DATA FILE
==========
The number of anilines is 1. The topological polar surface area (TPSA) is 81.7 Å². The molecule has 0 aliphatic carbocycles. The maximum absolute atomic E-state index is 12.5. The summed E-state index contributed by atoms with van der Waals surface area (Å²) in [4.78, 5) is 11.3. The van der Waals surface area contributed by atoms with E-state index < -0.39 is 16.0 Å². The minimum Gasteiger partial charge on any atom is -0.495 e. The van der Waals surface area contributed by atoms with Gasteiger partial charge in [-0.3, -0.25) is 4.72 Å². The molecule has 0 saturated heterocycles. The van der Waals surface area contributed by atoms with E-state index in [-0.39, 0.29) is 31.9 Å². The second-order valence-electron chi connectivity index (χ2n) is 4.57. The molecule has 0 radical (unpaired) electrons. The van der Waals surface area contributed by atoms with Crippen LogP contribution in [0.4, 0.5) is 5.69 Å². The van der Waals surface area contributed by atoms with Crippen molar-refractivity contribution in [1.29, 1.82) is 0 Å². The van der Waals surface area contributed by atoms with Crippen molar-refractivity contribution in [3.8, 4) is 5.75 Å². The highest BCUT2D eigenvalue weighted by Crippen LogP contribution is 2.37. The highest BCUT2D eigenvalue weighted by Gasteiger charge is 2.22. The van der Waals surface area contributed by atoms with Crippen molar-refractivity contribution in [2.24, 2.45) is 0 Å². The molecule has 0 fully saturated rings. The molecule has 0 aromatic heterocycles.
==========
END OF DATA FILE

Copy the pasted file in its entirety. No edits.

The number of anilines is 1. The topological polar surface area (TPSA) is 81.7 Å². The molecule has 0 aliphatic carbocycles. The maximum absolute atomic E-state index is 12.5. The summed E-state index contributed by atoms with van der Waals surface area (Å²) in [4.78, 5) is 11.3. The van der Waals surface area contributed by atoms with E-state index < -0.39 is 16.0 Å². The minimum Gasteiger partial charge on any atom is -0.495 e. The van der Waals surface area contributed by atoms with Gasteiger partial charge in [-0.3, -0.25) is 4.72 Å². The molecule has 0 saturated heterocycles. The van der Waals surface area contributed by atoms with E-state index in [-0.39, 0.29) is 31.9 Å². The second-order valence-electron chi connectivity index (χ2n) is 4.57. The molecule has 0 radical (unpaired) electrons. The van der Waals surface area contributed by atoms with Crippen LogP contribution in [0.4, 0.5) is 5.69 Å². The van der Waals surface area contributed by atoms with Crippen molar-refractivity contribution in [1.29, 1.82) is 0 Å². The van der Waals surface area contributed by atoms with Crippen molar-refractivity contribution in [3.8, 4) is 5.75 Å². The highest BCUT2D eigenvalue weighted by Crippen LogP contribution is 2.37. The highest BCUT2D eigenvalue weighted by Gasteiger charge is 2.22. The van der Waals surface area contributed by atoms with Crippen molar-refractivity contribution in [2.24, 2.45) is 0 Å². The molecule has 0 fully saturated rings. The molecule has 0 aromatic heterocycles.